Tag Archives: Candy

Sea Turtles

From Charity Ferreira.

Sea Turtles

Yield: About 24 turtles

Butter, for waxed paper

8 ounces Vanilla-Sea Salt Caramels, or store bought soft caramels (about 24 caramels or 1 ¼ cups)

1 ¼ cups unsalted whole cashews (about 5 ounces), lightly toasted

4 ounces bittersweet or semisweet chocolate, chopped

Step 1: Line a baking sheet with generously buttered waxed paper. Unwrap the caramels and place them in a large heatproof bowl over a pan of barely simmering water. Stir the caramels occasionally until melted and smooth, 10 to 20 minutes. Remove from the heat and stir in the cashews.

Step 2: Spoon 1-inch mounds of the caramels mixture onto the waxed paper. If the mixture is stiff, you might have to use your fingers to coax it into clusters. Refrigerate the clusters until the caramel is firm, about 15 minutes.

Step 3: Melt the chocolate in a bowl set over a pan of hot water, stirring frequently until melted and smooth. Remove from the heat.

Step 4: Spoon about 1 teaspoon melted chocolate over the top of each “turtle.” Return the “turtles” to the refrigerator to harden the chocolate, about 1 hour. Store in an airtight container in the refrigerator for up to 2 weeks.

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Marbled Peppermint Bark

From Charity Ferreira.

Marbled Peppermint Bark

Miniature candy canes, the ones that come individually wrapped, work best for this recipe. They are easier to crush, and, because they have more colored surface area, they break into nicer-looking pieces than larger candy canes. You can sift the larger pieces through a sieve to remove the fine white dust from the crushing process.

Yield: 1 ¼ pounds of bark

1 pound bittersweet or semisweet chocolate, chopped

4 ounces white chocolate, chopped

1 cup finely crushed candy cane pieces

Step 1: Line a jelly-roll pan with waxed paper. Melt the chocolate in a bowl set over a pan of hot water, stirring frequently until melted and smooth. Remove from heat.

Step 2: In another bowl, melt the white chocolate as above.

Step 3: Stir ¾ cup of the candy cane pieces into the dark chocolate. Scrape the mixture onto the pan and spread out with a spatula to about ¼ inch think. Drizzle the white chocolate evenly over the dark chocolate; use the knife to gently swirl the dark and white chocolates together, leaving plenty of distant streaks. Sprinkle the remaining crushed candy canes evenly over the top.

Step 4: Refrigerate the bark until completely firm, about 2 hours. Break or cut into chunks. Store in an airtight container at room temperature for up to 1 day, or in the refrigerator for up to 2 weeks.

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Dark Chocolate-Espresso Truffles

From Charity Ferreira.

Dark Chocolate-Espresso Truffles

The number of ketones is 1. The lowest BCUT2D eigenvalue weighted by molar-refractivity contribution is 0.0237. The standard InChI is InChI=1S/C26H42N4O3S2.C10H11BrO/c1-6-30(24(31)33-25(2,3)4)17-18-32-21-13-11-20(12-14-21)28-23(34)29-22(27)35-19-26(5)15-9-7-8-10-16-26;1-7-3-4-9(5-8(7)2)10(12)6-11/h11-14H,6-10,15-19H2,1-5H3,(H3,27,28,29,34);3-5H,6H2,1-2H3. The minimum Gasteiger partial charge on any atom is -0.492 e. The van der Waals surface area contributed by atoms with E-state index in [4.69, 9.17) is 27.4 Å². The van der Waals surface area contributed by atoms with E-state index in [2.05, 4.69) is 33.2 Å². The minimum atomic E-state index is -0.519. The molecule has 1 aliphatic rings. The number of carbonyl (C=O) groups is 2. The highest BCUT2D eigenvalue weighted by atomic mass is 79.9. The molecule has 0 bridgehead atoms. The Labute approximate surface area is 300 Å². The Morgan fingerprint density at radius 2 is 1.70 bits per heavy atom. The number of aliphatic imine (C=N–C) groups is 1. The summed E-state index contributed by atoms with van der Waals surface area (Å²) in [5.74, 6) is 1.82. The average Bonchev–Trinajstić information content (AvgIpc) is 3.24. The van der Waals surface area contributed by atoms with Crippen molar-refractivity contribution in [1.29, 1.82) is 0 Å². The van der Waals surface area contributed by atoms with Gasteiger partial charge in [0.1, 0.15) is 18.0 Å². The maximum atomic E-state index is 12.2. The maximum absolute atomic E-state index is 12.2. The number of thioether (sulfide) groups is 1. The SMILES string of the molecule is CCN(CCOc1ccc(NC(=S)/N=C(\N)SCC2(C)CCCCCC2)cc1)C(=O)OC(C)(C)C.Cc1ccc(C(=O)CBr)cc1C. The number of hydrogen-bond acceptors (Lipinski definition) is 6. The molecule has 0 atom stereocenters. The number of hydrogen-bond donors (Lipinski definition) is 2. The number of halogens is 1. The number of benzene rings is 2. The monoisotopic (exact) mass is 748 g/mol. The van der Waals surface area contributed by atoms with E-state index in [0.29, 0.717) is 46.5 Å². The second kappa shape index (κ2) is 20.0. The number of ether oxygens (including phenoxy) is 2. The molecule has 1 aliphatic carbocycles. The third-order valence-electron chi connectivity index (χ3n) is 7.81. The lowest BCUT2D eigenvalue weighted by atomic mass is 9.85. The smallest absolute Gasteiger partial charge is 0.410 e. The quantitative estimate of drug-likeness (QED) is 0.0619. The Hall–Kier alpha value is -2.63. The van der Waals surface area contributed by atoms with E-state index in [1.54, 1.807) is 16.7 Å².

For the best flavor, bring them to room temperature before eating.

Yield: 24 (¾-inch) truffles

12 ounces bittersweet chocolate, finely chopped

1 ½ tablespoons instant espresso powder

¾ cup whipping cream

1 tablespoon Kahlua

¼ cup unsweetened cocoa powder

Fluted 1-inch paper candy cups (optional)

Step 1: Place the chopped chocolate in a large bowl. In a small saucepan over medium heat, dissolve the espresso powder in the cream and bring to a boil. Pour the cream mixture over the chocolate and stir gently with a flexible spatula until the chocolate is melted and smooth. (If the chocolate does not melt completely, place the bowl over a pan of hot water and stir until smooth.) Stir in the Kahlua. Cover with plastic wrap and refrigerate until firm enough to scoop, at least 3 hours.

Step 2: Line a baking sheet with waxed paper. Scoop out tablespoon-size portions of the chocolate mixture; place them on the waxed paper. If the mixture is too firm to scoop, let it stand at room temperature for about 30 minutes to soften.

Step 3: Spread the cocoa on a plate. Dust your hands lightly with cocoa. Shape each scoop of the chocolate mixture into a ball, then roll it in the cocoa to coat. Place the truffles in paper candy cups, if desired. Refrigerate the truffles between sheets of waxed paper in an airtight container for up to 1 week.

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Macadamia Nut Brittle

Another great candy recipe from Charity Ferreira.

Macadamia Nut Brittle

Yield: 2 pounds of brittle

6 tablespoons (3/4 stick) unsalted butter, cut into chunks, plus more for pan

½ tablespoon baking soda

1 teaspoon vanilla extract

2 ½ cups sugar

½ cup water

1/3 cup light corn syrup

¼ teaspoon salt

2 cups macadamia nuts (about 12 ounces), lightly toasted and roughly chopped

Step 1: Lightly butter a 10-by-15-inch jelly-roll pan. Dissolve the baking soda in the vanilla extract; set aside.

Step 2: In a large pot over medium-low heat, stir together the sugar, water, 6 tablespoons butter, the corn syrup, and salt until the sugar is dissolved and the butter is melted. Increase the heat and cook, stirring occasionally with a heatproof spatula or wooden spoon, until mixture turns a deep golden brown and measures about 335˚F on a candy thermometer, 10 to 15 minutes. Remove from the heat and carefully (the mixture will bubble up) stir in the vanilla mixture and nuts.

Step 3: Immediately pour into the prepared pan. If necessary, use a spatula or wooden spoon to spread the mixture flat. Let stand at room temperature until cool and hard, about 1 hour.

Step 4: Bend the ends of the pan to release the brittle (run a spatula underneath the brittle to help release it, if necessary) and chop or break into chunks. Store in an airtight container in the refrigerator for up to 2 weeks.

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Marshmallows